Issue 2 | 2014
magazine cover
Cover Story

Changing of the guard

By Sergeant Dave Morley

The uniform may have changed but the commitment is just as strong as Air Chief Marshal Mark Binskin takes the pilotís seat of the Australian Defence Force.

Despite Canberra's icy weather, General David Hurley and Air Chief Marshal Mark Binskin were given a warm reception from the large crowd that braved the elements to attend the Chief of Defence Force Change of Command Parade on 30 June.

Defence members lined Field Marshal Sir Thomas Blamey Square at Russell Offices to watch the ceremony.

Air Chief Marshal Binskin says his aim is for the Defence Force to succeed at all levels of operations from humanitarian and disaster response through to high-end warfighting.

My priority over the next four years is to successfully transform the Australian Defence Force into the next generation force in accordance with the strategic direction of the upcoming 2015 White Paper, he states.

We must learn from the successes and failures of our past to ensure that we transition as a capable and professional force that is trusted and respected by all Australians and the region.

To do this we must continue to conduct successful global operations and continue with all aspects of our reform program.

We must deliver programs and services that sustain the health and welfare of our people and maintain our current capabilities, associated support equipment and facilities to the required levels of preparedness.

We must safely introduce new weapons systems, ensure timely and accurate information and advice to support successful operations, continue to build and maintain strong and enduring regional relationships, and understand and better manage our energy footprint.

He will continue to deal with unacceptable behaviour within Defence ranks.

Most importantly, during my tenure we must work together to fully understand, address and put behind us the legacy issues that have come to the surface over the past three years, detailing how some of our people have been poorly treated, abused or assaulted, he says.

Clearly, their treatment was, and remains, unacceptable.

We must learn from this dark aspect of our past and work to regain the respect of many in the Australian community.

Air Chief Marshal Binskin is proud to take command of a high-performing Defence Force.

I am pleased to be able to continue my close association with the strong and experienced Defence leadership team and I look forward to working with the Secretary of Defence and his dedicated leadership team, he says.

I am also looking forward to continuing to work with the entire Defence team, uniformed, both full-time and Reserves, civilians and supporting contractors to deliver the best capability possible from the available resources.

He acknowledges Defence faces continued change and challenges.

I know we are capable of meeting those challenges; we are recognised globally as a highly capable force, and rightly so, he says.

For General David Hurley, the day marked the closure of 42 years of service.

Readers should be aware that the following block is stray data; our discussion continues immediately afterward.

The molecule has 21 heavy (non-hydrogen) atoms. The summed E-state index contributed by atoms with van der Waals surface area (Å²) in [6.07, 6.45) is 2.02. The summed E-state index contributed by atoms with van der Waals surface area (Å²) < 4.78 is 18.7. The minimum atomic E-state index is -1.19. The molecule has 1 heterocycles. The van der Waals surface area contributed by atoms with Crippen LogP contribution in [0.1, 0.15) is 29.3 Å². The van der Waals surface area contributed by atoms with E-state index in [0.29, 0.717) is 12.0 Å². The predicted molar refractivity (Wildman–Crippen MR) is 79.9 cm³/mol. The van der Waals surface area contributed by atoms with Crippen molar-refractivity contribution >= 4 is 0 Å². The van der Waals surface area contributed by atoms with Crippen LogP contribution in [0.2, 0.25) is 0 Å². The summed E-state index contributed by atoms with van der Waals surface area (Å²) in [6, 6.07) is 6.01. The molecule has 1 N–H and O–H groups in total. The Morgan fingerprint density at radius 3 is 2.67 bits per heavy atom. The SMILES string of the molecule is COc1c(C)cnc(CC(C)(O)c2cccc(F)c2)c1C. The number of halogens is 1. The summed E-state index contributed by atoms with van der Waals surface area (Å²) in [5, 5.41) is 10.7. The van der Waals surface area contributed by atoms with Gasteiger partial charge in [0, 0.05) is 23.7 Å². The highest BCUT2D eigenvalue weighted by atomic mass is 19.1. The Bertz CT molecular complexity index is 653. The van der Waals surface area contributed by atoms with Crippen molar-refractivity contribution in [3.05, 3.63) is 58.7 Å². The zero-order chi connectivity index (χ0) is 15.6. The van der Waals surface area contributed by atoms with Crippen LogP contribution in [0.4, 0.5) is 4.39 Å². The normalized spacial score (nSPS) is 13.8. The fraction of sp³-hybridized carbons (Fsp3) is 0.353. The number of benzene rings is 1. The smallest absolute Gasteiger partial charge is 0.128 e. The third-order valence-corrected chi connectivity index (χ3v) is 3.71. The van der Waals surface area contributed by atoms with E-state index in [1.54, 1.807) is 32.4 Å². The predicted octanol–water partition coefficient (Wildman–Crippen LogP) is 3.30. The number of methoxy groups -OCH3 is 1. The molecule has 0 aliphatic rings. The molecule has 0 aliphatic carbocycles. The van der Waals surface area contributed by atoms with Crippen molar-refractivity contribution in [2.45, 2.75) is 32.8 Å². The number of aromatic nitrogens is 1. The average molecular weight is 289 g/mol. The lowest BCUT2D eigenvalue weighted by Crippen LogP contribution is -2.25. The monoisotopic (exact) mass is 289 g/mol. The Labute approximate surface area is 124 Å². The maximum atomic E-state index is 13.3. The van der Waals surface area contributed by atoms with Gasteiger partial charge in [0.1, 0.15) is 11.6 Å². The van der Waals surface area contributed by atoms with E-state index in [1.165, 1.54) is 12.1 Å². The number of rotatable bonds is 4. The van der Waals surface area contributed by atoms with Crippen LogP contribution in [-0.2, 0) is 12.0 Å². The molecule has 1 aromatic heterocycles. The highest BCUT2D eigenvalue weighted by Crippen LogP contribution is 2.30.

The 61-year-old career soldier from Wollongong graduated from the Royal Military College, Duntroon, in December 1975. In 1993, he was awarded the Distinguished Service Cross for service in Somalia and, in 2010, he became a Companion of the Order of Australia for eminent service to Defence.

He says when he was appointed the Chief of the Defence Force in 2011, the ADF was on the cusp of significant change.

More than 3300 ADF members were deployed on operations in Timor-Leste, Solomon Islands and Afghanistan, new combat capability projects were commencing and Defence had just embarked on a cultural reform program, he says.

I am pleased that we have met the majority of these priorities and made significant progress on the remaining points.

We have achieved our objectives and concluded operations in Timor-Leste and Solomon Islands.

We have completed our mission to train the Afghan National Army in Uruzgan and we continue to assist and support the Afghan Security Forces as their training, logistics and sustainment functions mature.

General Hurley thanked Australian Defence Force members and their families for their service and support.

I have enjoyed meeting many of you and spending time observing you at work, in the field, on bases or in our ships. I am always impressed by the passion and professionalism you apply to the work you do at home and abroad.

Despite adversity or danger, when Australia calls on its Defence Force in times of need, you respond with compassion and capability, that is why we choose to serve and I am immensely proud to have served as your Chief.

In his final message as Chief of the Defence Force, General Hurley called on people to support one another.

Respect and look after each other and make sure everyone has the best possible opportunity to develop and enjoy a rewarding career.

Take pride in our reputation for excellence and work hard to protect it.

As General Hurley departed the parade, he was accorded a 17-gun salute by Australia's Federation Guard. Earlier, a formation of four F/A-18s flew low overhead during the ceremony.

General Hurley will replace Dame Marie Bashir as Governor of New South Wales when she retires from the role in October.